Andy Flower: 142 & 199* v SA, 1st Test, Harare Sports Club
Andy Flower does not need physical stature to have presence. He does not need bulk to dominate. Occasionally a cricketer takes such complete control of his craft that he becomes a colossus to the opposition. In this Test, Andy Flower was thunderous, dominant and clever.
Two months before, he had dislocated and torn ligaments in his right thumb, bringing to an end his record-breaking 173 one-dayers and 52 Tests, every match played by his country since full Test status was granted in 1992. He was officially rated as `doubtful' for South Africa's short tour just a fortnight before the big brothers from south of the Limpopo River arrived, but there was no way he was missing it.
"They have humiliated us in the three Tests we've played so far and none of us - especially me - have done ourselves justice. I want to put that right. I will put that right," he said before the match began.
Flower was brilliant in the first innings and better still in the second. Facing a follow-on target of 401 on the third day, he had the audacity - and ability - to toy with an attack that was destroying his team-mates.
When Shaun Pollock moved a man from cover to make two gullys - a deliberate statement that Flower was vulnerable there - the batsman turned the very next delivery straight into the gap and strolled a single, pausing to thank Pollock for his generosity.
He smashed Jacques Kallis for a blistering boundary and then daringly upper-cut him for a second successive boundary. Kallis, angered, bowled the third ball in exactly the same place but faster than any other in the match. Flower left it, grinned at Kallis and then quickly offered the back of his helmet to receive the bowler's riposte.
Flower didn't just want to score a lot of runs, he wanted to get under South Africa's skin. He did, and it gave him as much pleasure as his tenth century.
Reverse-sweeping, upper-cutting, whipping off-stump deliveries through midwicket and driving leg-stump deliveries inside out through extra cover, Flower was making the firmest two-fingered statement a single man can in a team game.
A mere 53 playing minutes after his dismissal, last man out for 142, he was back at the crease in the follow-on innings, having replied "good" when Pollock told him it was being enforced.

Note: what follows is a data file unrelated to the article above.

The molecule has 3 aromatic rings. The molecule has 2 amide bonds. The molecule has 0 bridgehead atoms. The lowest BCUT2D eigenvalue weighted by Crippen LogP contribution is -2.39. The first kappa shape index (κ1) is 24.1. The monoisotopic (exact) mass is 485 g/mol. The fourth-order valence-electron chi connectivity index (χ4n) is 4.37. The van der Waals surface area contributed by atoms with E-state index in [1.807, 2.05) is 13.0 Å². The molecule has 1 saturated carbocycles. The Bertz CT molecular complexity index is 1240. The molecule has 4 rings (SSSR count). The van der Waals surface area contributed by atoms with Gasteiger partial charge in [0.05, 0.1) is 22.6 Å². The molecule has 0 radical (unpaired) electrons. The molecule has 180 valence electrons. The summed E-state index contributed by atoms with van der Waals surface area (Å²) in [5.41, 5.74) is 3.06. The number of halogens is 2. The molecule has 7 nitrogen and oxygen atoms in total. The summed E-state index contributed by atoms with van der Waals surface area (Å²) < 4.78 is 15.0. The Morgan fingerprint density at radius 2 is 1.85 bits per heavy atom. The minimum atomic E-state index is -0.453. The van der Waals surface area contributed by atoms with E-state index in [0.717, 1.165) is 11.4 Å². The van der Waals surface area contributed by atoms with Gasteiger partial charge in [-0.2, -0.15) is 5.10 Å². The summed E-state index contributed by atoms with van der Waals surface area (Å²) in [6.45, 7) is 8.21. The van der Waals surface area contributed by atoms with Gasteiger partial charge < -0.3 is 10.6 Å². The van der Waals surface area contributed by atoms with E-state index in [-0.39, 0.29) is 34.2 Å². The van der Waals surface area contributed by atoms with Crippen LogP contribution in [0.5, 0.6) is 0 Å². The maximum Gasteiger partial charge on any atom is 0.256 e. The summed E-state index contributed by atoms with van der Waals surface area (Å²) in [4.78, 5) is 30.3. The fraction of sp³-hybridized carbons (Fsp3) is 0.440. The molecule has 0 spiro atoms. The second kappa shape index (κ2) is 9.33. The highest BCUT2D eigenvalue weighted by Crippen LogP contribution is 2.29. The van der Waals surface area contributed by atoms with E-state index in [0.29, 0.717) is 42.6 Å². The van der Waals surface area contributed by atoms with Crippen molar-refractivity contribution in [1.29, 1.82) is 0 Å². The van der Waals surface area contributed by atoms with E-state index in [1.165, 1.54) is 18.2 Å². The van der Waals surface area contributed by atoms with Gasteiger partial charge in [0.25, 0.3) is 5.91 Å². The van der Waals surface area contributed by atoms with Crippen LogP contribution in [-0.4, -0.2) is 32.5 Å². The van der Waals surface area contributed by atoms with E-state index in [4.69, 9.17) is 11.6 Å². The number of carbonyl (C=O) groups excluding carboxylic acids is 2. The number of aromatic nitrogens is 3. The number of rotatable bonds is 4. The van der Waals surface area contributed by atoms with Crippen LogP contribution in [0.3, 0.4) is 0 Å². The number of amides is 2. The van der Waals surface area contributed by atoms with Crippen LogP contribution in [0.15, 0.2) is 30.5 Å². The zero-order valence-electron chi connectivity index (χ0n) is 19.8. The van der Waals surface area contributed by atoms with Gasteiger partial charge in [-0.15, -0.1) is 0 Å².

Men surrounded the bat early in Flower's innings with left-arm spinner Claude Henderson operating over the wicket into the rough outside the left-hander's off stump. The ball was turning and the leg-side field was packed. So Flower reverse-swept and belted the ball to the boundary. Pollock held his nerve and kept the field. So Flower reverse-swept again, next ball, and belted another four. Pollock cracked and sacrificed a slip to plug the gap. It just wasn't supposed to happen in Test cricket. It was beautiful to watch.
Later Pollock tried the same tactic with 18-year-old Hamilton Masakadza and the right-hander soon became entangled. Flower's eyes told his partner to believe in himself and the next ball was, thrillingly, reverse-swept to the boundary. Flower nodded. Pollock kept the field. Masakadza steeled himself and played the shot again, next ball. Four. Pollock changed the field. Tactical genius.
With his point made, Flower returned to convention until, on 96, he rubbed salt into pride that was openly wounded by reaching his second century of the match with a thunderous reverse-swept boundary that cleared the man placed specifically for the shot by at least 10 feet. Take that.
The rest of the innings was a blur of unbreakable will power against overwhelming odds. Between 140 and 170 Flower slaughtered the new ball, Pollock included, with a series of square-cuts and cover-drives on the up. He was dropped on 199 in the final over before lunch on the final day which signalled his destiny as the first wicketkeeper ever to score a century and a double in a Test, but nobody should trust destiny. And never in cricket.
Last man Douglas Hondo was trapped lbw immediately after the resumption but the groans of disappointment around the ground were accompanied by smiles. Everyone knew they'd seen something very special indeed.